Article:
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Paikai talked with me in a courtyard just steps away from where the museum team worked to complete the display. At the museum gates, her and her great-great-grandfather’s faces appear on the banner that welcomes visitors to the campus. Although she says seeing her oversized image feels surreal, Paikai views the powerful exhibit as an opportunity to reclaim some of what was lost by Hawaiians forced to suppress hula, cultural practices and even the Hawaiian language.

 

While she’s closely connected to her Native Hawaiian ancestry, Paikai was born and raised in California after better economic opportunities there prompted her father to leave the Islands long ago. She moved to Hilo at 18 to major in Hawaiian studies and plans to remain here in the Islands to raise her own family. She and her husband provided a family portrait to include in the exhibit and she’s excited to think that one day generations yet to come may return to the museum to find out more about them.

 

“I don’t know how to explain it other than it’s just this sense within yourself that this is where I belong,” Paikai says. “This has been a quest for me to find my family, to find out more about who we are.”

 

Visit the exhibit through Oct. 24 in a new timed admission procedure that began March 1.

 

Bishop Museum, 1525 Bernice St., (808) 847-3511, 9 a.m.–5 p.m. daily, bishopmuseum.org

 

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The team at Bishop Museum puts the finishing touches on the new exhibit shortly before it opened Feb. 20. Photo: Aaron K. Yoshino

 

 


 

Searching for your family history?

 

Bishop Museum offers online help for those looking for information in the Sullivan collection of photos as well as many other resources. bishopmuseum.org/library-and-archives

 

If you already know what you want, have specific collections questions, need access or want to order reproductions, email [email protected]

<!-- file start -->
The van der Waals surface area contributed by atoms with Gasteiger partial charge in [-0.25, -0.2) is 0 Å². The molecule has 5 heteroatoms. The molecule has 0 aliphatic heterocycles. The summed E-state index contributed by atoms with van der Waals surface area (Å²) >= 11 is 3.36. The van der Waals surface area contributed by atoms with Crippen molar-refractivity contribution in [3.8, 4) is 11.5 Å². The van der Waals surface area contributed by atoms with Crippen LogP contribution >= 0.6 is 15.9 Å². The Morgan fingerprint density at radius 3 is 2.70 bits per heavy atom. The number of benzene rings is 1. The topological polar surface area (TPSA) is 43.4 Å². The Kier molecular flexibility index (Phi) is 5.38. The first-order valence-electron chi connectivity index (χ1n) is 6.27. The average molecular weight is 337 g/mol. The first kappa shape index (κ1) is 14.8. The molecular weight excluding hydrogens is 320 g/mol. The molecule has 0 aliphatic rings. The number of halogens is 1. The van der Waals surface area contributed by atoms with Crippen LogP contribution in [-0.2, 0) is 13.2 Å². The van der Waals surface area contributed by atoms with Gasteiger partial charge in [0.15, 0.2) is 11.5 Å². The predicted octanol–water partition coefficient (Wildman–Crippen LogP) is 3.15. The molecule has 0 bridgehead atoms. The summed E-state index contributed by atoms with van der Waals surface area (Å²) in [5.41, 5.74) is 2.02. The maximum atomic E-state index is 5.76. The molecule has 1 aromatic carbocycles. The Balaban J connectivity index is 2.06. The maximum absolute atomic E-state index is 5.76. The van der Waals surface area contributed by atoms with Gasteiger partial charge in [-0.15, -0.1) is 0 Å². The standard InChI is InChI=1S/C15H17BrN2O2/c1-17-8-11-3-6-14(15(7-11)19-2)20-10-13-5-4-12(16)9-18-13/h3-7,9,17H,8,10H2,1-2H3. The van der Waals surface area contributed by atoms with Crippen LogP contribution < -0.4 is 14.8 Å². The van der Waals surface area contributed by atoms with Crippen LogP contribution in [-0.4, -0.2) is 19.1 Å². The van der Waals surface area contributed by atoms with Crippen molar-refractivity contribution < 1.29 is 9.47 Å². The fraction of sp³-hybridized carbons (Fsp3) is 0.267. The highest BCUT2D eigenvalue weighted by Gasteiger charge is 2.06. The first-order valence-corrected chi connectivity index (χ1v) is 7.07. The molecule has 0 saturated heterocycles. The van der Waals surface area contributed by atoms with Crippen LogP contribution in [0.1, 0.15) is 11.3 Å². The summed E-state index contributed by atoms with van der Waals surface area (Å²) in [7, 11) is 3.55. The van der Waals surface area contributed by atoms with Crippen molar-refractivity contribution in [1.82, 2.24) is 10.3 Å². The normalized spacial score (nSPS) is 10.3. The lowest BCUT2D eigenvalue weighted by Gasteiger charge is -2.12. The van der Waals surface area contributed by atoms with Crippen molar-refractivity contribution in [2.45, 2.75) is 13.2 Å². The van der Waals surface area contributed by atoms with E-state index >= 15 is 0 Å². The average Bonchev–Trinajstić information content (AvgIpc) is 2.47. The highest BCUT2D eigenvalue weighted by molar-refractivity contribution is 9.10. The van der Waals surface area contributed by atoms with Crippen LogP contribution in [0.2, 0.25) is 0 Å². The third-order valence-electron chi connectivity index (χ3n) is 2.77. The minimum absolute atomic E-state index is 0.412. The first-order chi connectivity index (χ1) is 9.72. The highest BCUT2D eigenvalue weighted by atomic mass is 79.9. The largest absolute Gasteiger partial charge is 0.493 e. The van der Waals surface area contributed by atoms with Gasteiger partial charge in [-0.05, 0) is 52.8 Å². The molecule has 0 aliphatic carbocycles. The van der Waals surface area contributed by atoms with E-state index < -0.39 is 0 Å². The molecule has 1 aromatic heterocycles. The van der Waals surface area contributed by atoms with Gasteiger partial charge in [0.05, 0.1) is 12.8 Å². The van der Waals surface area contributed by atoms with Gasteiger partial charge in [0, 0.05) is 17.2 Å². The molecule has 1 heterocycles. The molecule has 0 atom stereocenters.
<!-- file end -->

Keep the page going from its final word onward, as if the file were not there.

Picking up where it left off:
The Sullivan collection can also be accessed online as part of the extensive collections and records available through the state Office of Hawaiian Affairs’ Papakilo Database. papakilodatabase.com

 


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Flashback! How did Hawai‘i news report the Sullivan project in the 1920s?

 

Oct. 5, 1920: “Scientist Finds Plenty of Pure Blood Hawaiians” declares the front-page headline in what was then The Daily Post Herald in Hilo (now the Hawai‘i Tribune-Herald).

 

The article describes Sullivan as “making a study of the Hawaiians for the purpose of preserving their race characteristics in the museum archives,” to help the museum in its attempt to trace the origins of Hawaiians. Quoting Sullivan: “I am convinced that there are at least 20,000 Hawaiians in the Territory who will pass for representatives of the ancient stock. More than half of them are pure bloods.” He also laments the dental health of Hawaiians.

 

July 23, 1921: “Eyes of Eugenics Experts Focussed on Hawaii” is the headline splashed above the Honolulu Star-Bulletin’s full-page feature story about Sullivan preparing to go to a eugenics conference in New York, where inventor Alexander Graham Bell would preside.

 

The story includes photos of plaster busts made from casts of various races to study the effects of interracial marriages. And it includes a photo of a life-size statue of David Kahanamoku spearfishing, made from a full-body plaster cast. He was the brother of Olympian and famed waterman Duke Kahanamoku. Sullivan explains the purpose of his study is to “establish the most important and distinctive race characteristics,” with physical measurements of the nose, thickness of lips, texture of hair, etc.

 

Conference planners bluntly describe their goals: “The eyes of the scientific world are sharply focused on Hawaii awaiting the development and outcome of her great natural experiment in human breeding. … Aside from the scientific value the publicity value of such an exhibit will be inestimable.”